Iran’s Presidential Elections and its Future Foreign and Domestic Policies

With only weeks left until Iran’s June 18 Presidential elections, campaigning will begin in earnest the last week of May. Elections in the Islamic Republic are neither free nor fair, but they are consequential. The Rouhani government put all of its eggs in the idea that reaching a nuclear deal with the West would pave the way for the country’s political and economic reintegration with the broader global community. Donald Trump’s exit from the Iran nuclear deal and imposition of “maximum pressure” effectively upended that strategy. Today, opinion polls indicate that the Iranian public’s enthusiasm for the elections is at an all-time low. Yet, the elections will likely have a profound impact on Iran’s future engagement – or lack thereof – with the United States and the West, on the durability of the nuclear deal, as well as on the internal struggle to move Iran into a more open and democratic direction. Will Iran’s next President be a conservative or can the centrists and reformists unite once more to retain the presidency? What implications will a conservative victory have for US-Iran relations, nascent regional diplomacy with Saudi Arabia and the UAE, and Iran’s embattled civil society? Join us on Wednesday, May 26 at 1:30 EDT to address these important questions.  The panel will include Human Rights Watch’s Tara Sepehri Far, Tehran-based journalist and documentary film-maker Reza Sayah, and prominent Iranian economist and political analyst Bijan Khajehpour. Trita Parsi, Quincy Institute’s Executive Vice President, will moderate the conversation.


Tara Sepehri Far

Tara Sepehri Far is a researcher in the Middle East and North Africa Division at Human Rights Watch, where she investigates human rights abuses in Iran and Kuwait. Prior to joining Human Rights Watch, she was the Deputy Director of the Human Rights in Iran Unit at the City University New York, where she worked on a project supporting the mandate of the United Nations Special Rapporteur on the situation of human rights in Iran. Tara graduated from Sharif University of Technology in Tehran and holds M.A. and LL.M degrees in international law from the Fletcher School of Law and Diplomacy at Tufts University. She is a native Farsi speaker.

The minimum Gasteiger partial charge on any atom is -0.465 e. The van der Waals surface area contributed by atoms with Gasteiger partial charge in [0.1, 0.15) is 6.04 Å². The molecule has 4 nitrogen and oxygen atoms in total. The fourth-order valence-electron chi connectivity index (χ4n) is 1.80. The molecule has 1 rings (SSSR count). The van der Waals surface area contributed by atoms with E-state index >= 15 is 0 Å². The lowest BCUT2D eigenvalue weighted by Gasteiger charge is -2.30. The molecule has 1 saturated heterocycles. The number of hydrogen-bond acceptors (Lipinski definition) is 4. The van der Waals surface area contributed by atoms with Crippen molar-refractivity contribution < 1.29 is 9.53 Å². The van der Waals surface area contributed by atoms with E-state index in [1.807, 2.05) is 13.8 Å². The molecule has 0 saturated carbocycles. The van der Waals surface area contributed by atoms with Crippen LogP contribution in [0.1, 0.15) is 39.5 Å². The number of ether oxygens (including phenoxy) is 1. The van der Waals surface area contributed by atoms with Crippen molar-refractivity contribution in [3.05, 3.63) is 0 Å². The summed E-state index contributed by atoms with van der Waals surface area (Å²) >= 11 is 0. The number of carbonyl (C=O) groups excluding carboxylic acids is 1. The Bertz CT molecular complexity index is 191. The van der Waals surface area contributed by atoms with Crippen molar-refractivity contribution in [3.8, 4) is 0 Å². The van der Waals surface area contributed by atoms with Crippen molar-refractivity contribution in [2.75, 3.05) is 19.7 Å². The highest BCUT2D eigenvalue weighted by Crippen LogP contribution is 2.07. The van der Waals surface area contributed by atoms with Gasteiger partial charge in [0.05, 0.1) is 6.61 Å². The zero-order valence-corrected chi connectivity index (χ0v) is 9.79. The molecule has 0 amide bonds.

Reza Sayah

Reza Sayah is a journalist and documentary filmmaker based in Tehran, Iran. For the past 20 years, Reza has reported for international news organizations including CNN, Al Jazeera, PBS NewsHour, and France 24. He has covered numerous world events including the Egyptian Revolution, the war in Afghanistan, the Ukrainian Revolution, the Libyan Revolution, and the disputed 2009 presidential elections in Iran. Most recently, he reported on the 2017 Iranian presidential elections. Reza earned a bachelor’s degree in communications from Pepperdine University and a master’s degree in journalism from the University of Missouri, Columbia. In 2015, he moved back to Tehran where he co-founded Ravian Films – a production company that specializes in documentary films, broadcast news reports, and video storytelling.

Bijan Khajehpour

Bijan Khajehpour is an economist and managing partner at Eurasian Nexus Partners, a Vienna-based international strategic consulting firm. He is also a member of the advisory board of the European Middle East Research Group (EMERG) and a regular contributor to Al-Monitor. He has written extensively on Iran's economy and politics, as well as on the Greater Middle East. Bijan contributed to Iran at the Crossroads (2001) Security in the Persian Gulf: Origins, Obstacles, and the Search for Consensus (2002), L’économie réelle de l’Iran (2014) and Social Change in Post-Khomeini Iran (2015). He undertook his graduate studies in Management and Economy in Germany and the UK and has a DBA from the International School of Management in Paris.

Trita Parsi (Moderator)

Trita Parsi, PhD, is an award-winning author and the 2010 recipient of the Grawemeyer Award for Ideas Improving World Order. He is an expert on US-Iranian relations, Iranian foreign politics, and the geopolitics of the Middle East. He has authored three books on US foreign policy in the Middle East, with a particular focus on Iran and Israel. He is the co-founder and former President of the National Iranian American Council. He received his PhD in foreign policy at Johns Hopkins’ School for Advanced International Studies, a Master's Degree in International Relations from Uppsala University, and a Master's Degree in Economics from the Stockholm School of Economics.